In today’s micro lecture, Australian Paramedical College Hon. Snr. Lecturer Sam Willis discusses ECG and the three different types of tachycardia which refers to a fast heart. We will discuss: sinus tachycardia, supraventricular tachycardia, and ventricular tachycardia.
In today’s micro lecture, we’re going to talk about the three different types of tachycardia. Now, as you well know, tachycardia means fast heart. Tachy meaning fast, cardia is relating to the cardiac system, the heart. Now, tachycardia start at 101 beats per minute. So anything over 100 beats per minute is defined as a tachycardia.
Now, the three different types we’re going to talk about are sinus tachycardia, supraventricular tachycardia, and ventricular tachycardia. Now, this image here to the untrained eye is called a sinus tachycardia. The reason it’s a sinus tachycardia is because, number one, its fast. If you were to do one of your calculations on this, you’ll see it’s above 100 beats per minute. The reason we call it sinus is because, there’s a P wave before every QRS.
P, P, P, P, P. So there are the P waves. The reason we call that sinus is, because the heart beat originates from the sinoatrial node, sino/sinus tachycardia. So whenever there’s a P wave, that means it’s originating from the sinoatrial node. With the Sinus Tachycardia, you really are wanting to ask your patient lots of questions.
There are so many different things that can cause this, including high temperature, fever. Maybe some kind of acute drug overdose can cause it. Stress and anxiety. Sometimes you guys just even being there in new uniforms can cause this. So your history taking will really focus around the cause. This is the best type of tachycardia to have.
The next type is called supraventricular tachycardia. This is a problem with the conduction system of the heart. Now, immediately you see that these things here. You don’t know whether these are the P wave or the T waves, and you don’t even bother trying to interpret it.
What you do do is notice the rate. Straight away, you noticed the rate is approximately 150 beats per minute. That’s pretty fast for a supraventricular tachycardia. It needs oppressing straight away. We would always follow the acute dysrhythmia guideline of making sure that this patient is stable, that the rate is regular, that the patient doesn’t have certain signs and symptoms.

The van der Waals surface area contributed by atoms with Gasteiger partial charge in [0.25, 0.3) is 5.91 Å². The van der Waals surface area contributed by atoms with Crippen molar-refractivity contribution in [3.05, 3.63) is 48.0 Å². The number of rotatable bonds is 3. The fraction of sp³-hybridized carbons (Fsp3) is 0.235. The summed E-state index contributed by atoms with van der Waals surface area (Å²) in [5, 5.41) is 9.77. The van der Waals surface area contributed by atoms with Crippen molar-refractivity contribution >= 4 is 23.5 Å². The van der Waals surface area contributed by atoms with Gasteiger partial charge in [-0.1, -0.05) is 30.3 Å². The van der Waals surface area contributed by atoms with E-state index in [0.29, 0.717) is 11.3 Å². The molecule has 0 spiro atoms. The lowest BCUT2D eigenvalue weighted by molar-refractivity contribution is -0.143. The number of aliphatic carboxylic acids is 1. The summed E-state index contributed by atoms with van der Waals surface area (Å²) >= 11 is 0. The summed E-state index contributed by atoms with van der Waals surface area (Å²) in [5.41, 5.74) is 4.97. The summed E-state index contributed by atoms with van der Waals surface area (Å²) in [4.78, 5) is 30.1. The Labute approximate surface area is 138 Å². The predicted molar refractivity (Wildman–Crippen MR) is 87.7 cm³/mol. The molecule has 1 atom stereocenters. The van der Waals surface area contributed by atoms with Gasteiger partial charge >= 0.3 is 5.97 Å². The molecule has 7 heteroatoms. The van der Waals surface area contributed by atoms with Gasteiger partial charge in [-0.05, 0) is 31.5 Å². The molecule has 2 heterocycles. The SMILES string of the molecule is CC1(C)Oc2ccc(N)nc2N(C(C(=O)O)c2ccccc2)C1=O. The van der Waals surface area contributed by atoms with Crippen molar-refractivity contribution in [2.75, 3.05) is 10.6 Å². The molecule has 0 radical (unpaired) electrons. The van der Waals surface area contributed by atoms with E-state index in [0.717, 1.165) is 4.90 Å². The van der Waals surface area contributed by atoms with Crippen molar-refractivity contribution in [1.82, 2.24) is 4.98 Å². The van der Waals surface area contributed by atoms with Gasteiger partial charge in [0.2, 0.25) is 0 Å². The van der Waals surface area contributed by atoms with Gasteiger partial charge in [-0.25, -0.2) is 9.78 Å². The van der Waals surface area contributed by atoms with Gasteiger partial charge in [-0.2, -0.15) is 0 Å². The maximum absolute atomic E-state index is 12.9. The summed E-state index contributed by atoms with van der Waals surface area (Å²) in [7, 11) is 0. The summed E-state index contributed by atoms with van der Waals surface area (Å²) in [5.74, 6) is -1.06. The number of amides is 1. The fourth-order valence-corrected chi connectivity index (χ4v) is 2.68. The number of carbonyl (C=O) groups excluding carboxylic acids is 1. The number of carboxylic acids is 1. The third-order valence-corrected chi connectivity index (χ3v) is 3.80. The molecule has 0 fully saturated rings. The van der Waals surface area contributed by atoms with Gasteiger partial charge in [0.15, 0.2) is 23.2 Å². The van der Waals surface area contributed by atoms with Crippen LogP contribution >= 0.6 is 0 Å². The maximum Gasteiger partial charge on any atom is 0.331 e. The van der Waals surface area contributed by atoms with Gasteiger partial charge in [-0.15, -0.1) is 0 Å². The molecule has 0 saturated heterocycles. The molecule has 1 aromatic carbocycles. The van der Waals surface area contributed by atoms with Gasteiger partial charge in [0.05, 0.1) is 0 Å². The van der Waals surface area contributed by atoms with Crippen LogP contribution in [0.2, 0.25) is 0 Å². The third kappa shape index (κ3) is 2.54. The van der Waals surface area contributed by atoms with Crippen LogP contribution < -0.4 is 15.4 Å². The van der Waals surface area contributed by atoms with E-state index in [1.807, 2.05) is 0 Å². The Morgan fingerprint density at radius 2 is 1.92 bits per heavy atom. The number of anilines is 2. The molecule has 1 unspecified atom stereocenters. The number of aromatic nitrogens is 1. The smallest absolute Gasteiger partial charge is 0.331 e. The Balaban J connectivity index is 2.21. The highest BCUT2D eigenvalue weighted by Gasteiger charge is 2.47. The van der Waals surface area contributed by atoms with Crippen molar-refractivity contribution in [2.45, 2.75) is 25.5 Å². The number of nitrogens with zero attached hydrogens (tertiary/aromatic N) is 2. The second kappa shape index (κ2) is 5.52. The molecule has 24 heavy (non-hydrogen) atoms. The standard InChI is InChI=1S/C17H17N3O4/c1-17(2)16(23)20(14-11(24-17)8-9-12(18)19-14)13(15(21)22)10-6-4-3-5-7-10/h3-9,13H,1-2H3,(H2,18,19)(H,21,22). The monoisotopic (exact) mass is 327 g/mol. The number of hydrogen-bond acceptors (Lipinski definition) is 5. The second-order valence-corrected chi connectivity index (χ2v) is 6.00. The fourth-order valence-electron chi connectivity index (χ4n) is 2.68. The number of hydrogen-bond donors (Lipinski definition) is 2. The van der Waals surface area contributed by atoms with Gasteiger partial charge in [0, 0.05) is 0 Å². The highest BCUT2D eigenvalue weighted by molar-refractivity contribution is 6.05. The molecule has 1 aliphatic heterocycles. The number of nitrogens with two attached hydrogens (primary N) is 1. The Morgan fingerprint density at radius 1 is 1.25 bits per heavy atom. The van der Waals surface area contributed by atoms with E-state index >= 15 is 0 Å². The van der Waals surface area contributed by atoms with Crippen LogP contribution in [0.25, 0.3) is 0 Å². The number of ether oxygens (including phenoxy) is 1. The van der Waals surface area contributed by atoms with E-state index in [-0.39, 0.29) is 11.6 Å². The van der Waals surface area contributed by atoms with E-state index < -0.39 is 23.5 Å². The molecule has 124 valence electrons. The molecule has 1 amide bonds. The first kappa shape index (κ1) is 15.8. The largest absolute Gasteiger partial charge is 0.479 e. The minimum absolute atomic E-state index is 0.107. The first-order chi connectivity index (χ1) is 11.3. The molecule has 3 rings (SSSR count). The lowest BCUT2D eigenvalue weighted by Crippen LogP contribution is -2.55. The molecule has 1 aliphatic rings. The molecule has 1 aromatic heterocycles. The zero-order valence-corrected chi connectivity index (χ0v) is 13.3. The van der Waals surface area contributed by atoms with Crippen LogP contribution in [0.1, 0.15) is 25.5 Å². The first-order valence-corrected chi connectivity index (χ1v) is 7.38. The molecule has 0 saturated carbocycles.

Then we would do vagal maneuvers. In other words, you would try and activate the 10th cranial nerve, which is known as the vagal nerve. The vagal nerves need to be stimulated, and it would slow this down.
The final one we need to look at is ventricular Tachycardia. Now this is a cardiac arrest rhythm. You would the only generally see patients in cardiac arrest. Although, there have been reported cases of patients having this who have been conscious, but they don’t stay conscious for long.
As you can see here, there’s no P waves, there’s no QRSs here. It’s basically just a mess. Which actually, it actually is just QRSs, but not in the way that you might think. It’s not contracting. The ventricles are not contracting in a way, that allows blood to flow to the heart. So there is not your typical QRS complex.
Instead you’ve got these broad bizarre QRSs. And at least on this rhythm here, you can see that it’s regular. It’s a pattern, it’s very fast. It’s a pattern, but unfortunately it’s not sustainable with life.
That’s the three tachycardias. I hope you’ve enjoyed this lecture. Please remember to go and do your reading. My name’s Sam Willis, and I look forward to speaking to you again shortly, guys.
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